Friday, April 5, 2013

diy {Tomato-cage Chandelier}

I am probably the worst kind of gardener there is.

I admit it.

I love the idea of gardening. I want the vegetables and the flowers. 
I'm a rockstar planner/shopper/planter. 
But after that? 

I am a dead-beat gardener.

I don't remember to water or call. I don't weed, feed properly, or discipline. Half the time I forget to pick up the harvest on-time. I do not pay my garden-support.

All jokes aside, ask my poor husband, I'm bad. When he worked a job where he didn't have to travel we did ok -- a sorta limp-along ok, where I held up very little of my end and he pretty much dragged my dead weight. But we [read: he] managed to keep the thing alive and get some good out of it.

Now he travels. 
There is no garden.
The end.

Or not...
We moved a fair amount of gardening things along with us to this house, even though there are no plans to garden this year. I may wheedle some tiny flowers pots out of him if I'm good. 
I'm a rockstar wheedler.

Anyway, there is this stack of tomato-cages just sitting there.
They look so lonely and bored.

I had to help at least one of them out...


Tomato-cage Chandelier

  • tomato-cage
  • fabric
  • yarn

  • fabric scissors
  • heavy-duty wire clippers

The fabric I used was the backing off an old quilt. The poor thing is in pretty bad shape but I have plans for the front. It seemed a shame to toss this cheery polka-dot.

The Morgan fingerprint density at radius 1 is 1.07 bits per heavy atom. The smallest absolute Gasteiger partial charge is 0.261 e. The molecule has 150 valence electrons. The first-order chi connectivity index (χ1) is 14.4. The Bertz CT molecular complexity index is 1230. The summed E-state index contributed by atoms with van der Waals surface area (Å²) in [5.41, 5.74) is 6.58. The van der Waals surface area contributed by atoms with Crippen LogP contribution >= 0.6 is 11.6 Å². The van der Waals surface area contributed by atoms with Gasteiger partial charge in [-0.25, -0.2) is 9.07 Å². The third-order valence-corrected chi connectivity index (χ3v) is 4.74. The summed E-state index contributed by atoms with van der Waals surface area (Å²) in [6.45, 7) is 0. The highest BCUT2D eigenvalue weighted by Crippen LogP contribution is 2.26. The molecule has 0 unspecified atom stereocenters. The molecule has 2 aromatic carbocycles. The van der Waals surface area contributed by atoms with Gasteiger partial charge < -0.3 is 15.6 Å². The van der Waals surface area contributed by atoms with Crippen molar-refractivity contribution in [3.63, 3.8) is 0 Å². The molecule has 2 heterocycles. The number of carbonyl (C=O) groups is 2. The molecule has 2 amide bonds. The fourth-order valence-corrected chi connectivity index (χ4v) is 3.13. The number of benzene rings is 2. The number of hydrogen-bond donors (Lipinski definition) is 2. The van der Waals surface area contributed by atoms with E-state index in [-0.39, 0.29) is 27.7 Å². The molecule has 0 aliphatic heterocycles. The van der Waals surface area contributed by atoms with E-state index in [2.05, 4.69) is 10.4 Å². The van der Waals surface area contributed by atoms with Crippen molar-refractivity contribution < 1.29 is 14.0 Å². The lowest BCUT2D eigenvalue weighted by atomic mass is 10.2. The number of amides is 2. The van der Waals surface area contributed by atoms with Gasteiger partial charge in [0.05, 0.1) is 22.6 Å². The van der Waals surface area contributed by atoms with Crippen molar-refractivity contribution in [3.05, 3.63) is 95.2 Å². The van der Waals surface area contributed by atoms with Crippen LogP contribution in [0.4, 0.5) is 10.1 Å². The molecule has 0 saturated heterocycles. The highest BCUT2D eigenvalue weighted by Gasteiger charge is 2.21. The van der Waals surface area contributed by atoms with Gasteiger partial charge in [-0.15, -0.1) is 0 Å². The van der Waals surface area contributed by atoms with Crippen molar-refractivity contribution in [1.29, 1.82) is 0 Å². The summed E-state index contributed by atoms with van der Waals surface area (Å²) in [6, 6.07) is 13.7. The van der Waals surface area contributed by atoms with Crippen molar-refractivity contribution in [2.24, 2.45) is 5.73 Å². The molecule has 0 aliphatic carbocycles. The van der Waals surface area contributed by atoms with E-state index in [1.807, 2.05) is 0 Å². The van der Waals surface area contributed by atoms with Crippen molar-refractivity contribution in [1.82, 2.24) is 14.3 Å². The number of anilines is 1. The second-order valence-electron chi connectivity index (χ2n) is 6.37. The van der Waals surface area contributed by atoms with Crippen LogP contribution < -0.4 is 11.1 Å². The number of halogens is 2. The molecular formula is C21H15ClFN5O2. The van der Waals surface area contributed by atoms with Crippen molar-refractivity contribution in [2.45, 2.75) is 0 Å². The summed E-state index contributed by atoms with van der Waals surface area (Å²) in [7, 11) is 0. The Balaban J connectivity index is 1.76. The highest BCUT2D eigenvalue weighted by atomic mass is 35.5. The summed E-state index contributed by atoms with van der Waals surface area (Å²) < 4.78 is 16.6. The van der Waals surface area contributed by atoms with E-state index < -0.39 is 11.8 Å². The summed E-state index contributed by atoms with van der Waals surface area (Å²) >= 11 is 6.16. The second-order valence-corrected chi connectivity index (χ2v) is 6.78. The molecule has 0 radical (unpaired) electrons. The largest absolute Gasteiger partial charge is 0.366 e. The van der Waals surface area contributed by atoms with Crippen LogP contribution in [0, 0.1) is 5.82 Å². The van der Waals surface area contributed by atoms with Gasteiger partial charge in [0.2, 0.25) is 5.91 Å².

It was a bit of a chore to cut all the ties but I'm glad I did.

I cut the whole thing into strips about an inch wide (this project didn't take exacting measurements, thank goodness). It made a happy pile of polka-dot streamers.

Using the wire cutters I cut the legs off the tomato-cage right below the bottom ring.

I started wrapping the whole cage, tying lengths of fabric together as I went.

I left three alternating rungs without fabric-wrapping and then wrapped those in minty yarn (perfect for Spring). All the ends are just knotted at the bisecting rungs. I left the ends because I liked the raggy-taggy look.

Yum, makes me smile.
Who needs a garden? 

I tied three more streamers to the top for the hanger.

But I needed something more to finish it off.


Pattern Posies

Our favorite little local thrift shoppe wraps all their breakables in old patterns and I'm in the habit of keeping a stack because it seems likely I will think of something to use them for, if only gift-bag tissue.

 I broke out my favorite scalloped-circle punch and punched away at a stack of pattern pieces. The circles became the raggedy pattern posies. These aren't an exact science either -- I'm not really into exact, if you can't tell. You just layer two or three pieces together and sorta 'smush' them into a flowery shape.

Thrift-store lace (again) and a quick needle and thread job. Not fancy stitchery at all.

Voila! A happiness-chandelier with pattern-posies on the side.

I started into this project an hour before the kids got home from school and didn't quite get done before they walked in. Felicity, not one to be left out of anything crafty, got busy using my scraps while I finished up.

She made these flowers with the tomato-cage legs, yarn, pattern posies and cupcake papers.